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A canal in Utrecht, new home of The Mighty KBC domestic service
on DAB ...

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RSID: <<2018-08-24T20:31Z MFSK-32 @ 7780000+1500>>


Welcome to program 62 of Shortwave Radiogram.

I'm Kim Andrew Elliott in Arlington, Virginia USA.

Here is the lineup for today's program, in MFSK modes as noted:

  1:37 Program preview (now)
  2:53 MFSK32: U.S. Agency for Global Media is new name for BBG*
  6:28 MFSK128: New system for underwater-airborne comms*
11:56 MFSK64: Fake news detector algorithm better than human*
17:41 Cargo ship will attempt Russian Arctic voyage*
20:18 Images of the week*
28:31 MFSK32: Closing announcements

* with image(s)

Please send reception reports to

And visit

Twitter: @SWRadiogram

U.S. Agency for Global Media press release:

New name, same mission

22 August 2018

On August 22, 2018, the Broadcasting Board of Governors changed
its name to the United States Agency for Global Media.

The new name better explains to constituents the work and
significance of the Agency and its networks.

USAGM remains committed to objective journalism. Insulated by a
firewall from political influence, its networks serve as a
credible free press in countries that lack one, while presenting
a rigorously honest picture of the U.S. around the world.

Through its international programming, USAGM supports democracy
and press freedom. It counters misinformation and propaganda. And
in doing so, it serves a vital role in U.S. public diplomacy and
national security.

Kim's note: The broadcasting entities under the BBG, now USAGM,
are Voice of America, Radio Free Europe/Radio Liberty, Radio Free
Asia, Office of Cuba Broadcasting (Radio and TV Martí), and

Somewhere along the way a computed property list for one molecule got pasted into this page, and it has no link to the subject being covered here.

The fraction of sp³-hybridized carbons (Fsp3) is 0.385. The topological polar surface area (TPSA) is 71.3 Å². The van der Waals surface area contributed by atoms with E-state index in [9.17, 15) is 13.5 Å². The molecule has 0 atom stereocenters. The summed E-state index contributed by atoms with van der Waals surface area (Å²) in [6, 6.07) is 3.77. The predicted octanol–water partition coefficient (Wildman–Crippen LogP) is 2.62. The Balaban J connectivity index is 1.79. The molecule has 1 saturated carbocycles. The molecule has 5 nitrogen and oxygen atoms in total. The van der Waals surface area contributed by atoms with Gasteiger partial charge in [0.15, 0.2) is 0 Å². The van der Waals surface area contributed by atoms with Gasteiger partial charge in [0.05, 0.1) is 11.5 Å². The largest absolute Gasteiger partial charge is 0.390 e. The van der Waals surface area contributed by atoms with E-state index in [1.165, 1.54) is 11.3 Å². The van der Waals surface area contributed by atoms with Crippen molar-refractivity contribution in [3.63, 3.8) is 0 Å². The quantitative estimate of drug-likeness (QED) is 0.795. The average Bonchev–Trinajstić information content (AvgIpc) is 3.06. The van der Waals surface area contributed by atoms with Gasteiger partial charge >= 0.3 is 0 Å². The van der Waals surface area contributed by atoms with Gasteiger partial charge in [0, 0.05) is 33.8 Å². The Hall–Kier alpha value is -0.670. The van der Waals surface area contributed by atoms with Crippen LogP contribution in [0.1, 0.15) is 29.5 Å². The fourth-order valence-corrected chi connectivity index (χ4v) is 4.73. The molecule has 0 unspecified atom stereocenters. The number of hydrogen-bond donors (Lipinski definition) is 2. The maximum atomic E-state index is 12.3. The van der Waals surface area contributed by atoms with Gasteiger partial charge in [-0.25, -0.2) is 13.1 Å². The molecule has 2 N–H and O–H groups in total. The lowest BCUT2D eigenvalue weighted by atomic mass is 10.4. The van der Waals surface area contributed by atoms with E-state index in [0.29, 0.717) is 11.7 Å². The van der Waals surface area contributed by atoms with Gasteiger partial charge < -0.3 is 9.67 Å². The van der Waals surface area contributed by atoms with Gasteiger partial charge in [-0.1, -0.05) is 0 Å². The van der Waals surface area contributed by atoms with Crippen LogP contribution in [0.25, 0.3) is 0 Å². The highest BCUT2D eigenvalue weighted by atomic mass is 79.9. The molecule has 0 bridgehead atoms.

Middle East Broadcasting Networks (Alhurra TV and Radio Sawa,
both in Arabic).

Image: The USAGM logo ...

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RSID: <<2018-08-24T20:36Z MFSK-128 @ 7780000+1500>>

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From Massachusetts Institute of Technology:

Wireless communication breaks through water-air barrier

        In a novel system developed by MIT researchers, underwater
        sonar signals cause vibrations that can be decoded by an
        airborne receiver.

Rob Matheson
MIT News Office
22 August 2018

MIT researchers have taken a step toward solving a longstanding
challenge with wireless communication: direct data transmission
between underwater and airborne devices.

Today, underwater sensors cannoh _are data with tte on land,
as both use different wireless signals that only work in their
respective mediums. Radio signals that travel through air die
very rapidly in water. Acoustic signals, or so1t senwby
underwater devices mostly reflect off the surface without ever
breaking through. This causes inefficiencies and other issues for
a variety of applications, such as ocean exploration and
submarine-to-plane communication.

In a paper being presented at this week's SIGCOMM conference, MIT
Media Lab researchers have designed a system that tackles this
problem in a novel way. An underwater transmitter directs a sonar
signal to the water's surface, causing tiny vibrations that
correspond to the 1s and 0s transmitted. Above the surface, a
highly sensitive receiver reads these minute disturbances and
decodes the sonar signal.

"Trying to cross the air-water boundary with wireless signals has
been an obstacle. Our idea is to transform the obstacle itself
into a medium through which to communicate," says Fadel Adib, an
assistant professor in the Media Lab, who is leading this